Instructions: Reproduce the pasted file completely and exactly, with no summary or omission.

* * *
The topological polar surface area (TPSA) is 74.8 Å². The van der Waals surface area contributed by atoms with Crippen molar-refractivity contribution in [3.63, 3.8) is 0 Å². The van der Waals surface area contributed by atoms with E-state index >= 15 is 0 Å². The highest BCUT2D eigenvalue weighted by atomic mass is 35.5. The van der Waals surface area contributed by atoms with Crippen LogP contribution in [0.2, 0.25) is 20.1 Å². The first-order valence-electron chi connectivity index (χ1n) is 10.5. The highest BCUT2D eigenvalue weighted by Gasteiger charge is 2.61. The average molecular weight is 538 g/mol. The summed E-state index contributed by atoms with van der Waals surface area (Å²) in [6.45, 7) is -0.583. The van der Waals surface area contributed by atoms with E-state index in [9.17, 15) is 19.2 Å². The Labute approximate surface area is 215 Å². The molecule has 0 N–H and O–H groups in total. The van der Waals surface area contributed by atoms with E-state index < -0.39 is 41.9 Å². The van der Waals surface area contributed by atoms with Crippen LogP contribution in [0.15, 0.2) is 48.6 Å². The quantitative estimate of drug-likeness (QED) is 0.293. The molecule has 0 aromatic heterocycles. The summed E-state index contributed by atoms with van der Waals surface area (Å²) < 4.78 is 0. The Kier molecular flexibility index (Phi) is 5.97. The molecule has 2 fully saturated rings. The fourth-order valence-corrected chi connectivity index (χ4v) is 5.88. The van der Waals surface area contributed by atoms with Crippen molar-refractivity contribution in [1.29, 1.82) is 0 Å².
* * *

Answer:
The topological polar surface area (TPSA) is 74.8 Å². The van der Waals surface area contributed by atoms with Crippen molar-refractivity contribution in [3.63, 3.8) is 0 Å². The van der Waals surface area contributed by atoms with E-state index >= 15 is 0 Å². The highest BCUT2D eigenvalue weighted by atomic mass is 35.5. The van der Waals surface area contributed by atoms with Crippen LogP contribution in [0.2, 0.25) is 20.1 Å². The first-order valence-electron chi connectivity index (χ1n) is 10.5. The highest BCUT2D eigenvalue weighted by Gasteiger charge is 2.61. The average molecular weight is 538 g/mol. The summed E-state index contributed by atoms with van der Waals surface area (Å²) in [6.45, 7) is -0.583. The van der Waals surface area contributed by atoms with E-state index in [9.17, 15) is 19.2 Å². The Labute approximate surface area is 215 Å². The molecule has 0 N–H and O–H groups in total. The van der Waals surface area contributed by atoms with E-state index < -0.39 is 41.9 Å². The van der Waals surface area contributed by atoms with Crippen LogP contribution in [0.15, 0.2) is 48.6 Å². The quantitative estimate of drug-likeness (QED) is 0.293. The molecule has 0 aromatic heterocycles. The summed E-state index contributed by atoms with van der Waals surface area (Å²) < 4.78 is 0. The Kier molecular flexibility index (Phi) is 5.97. The molecule has 2 fully saturated rings. The fourth-order valence-corrected chi connectivity index (χ4v) is 5.88. The van der Waals surface area contributed by atoms with Crippen molar-refractivity contribution in [1.29, 1.82) is 0 Å².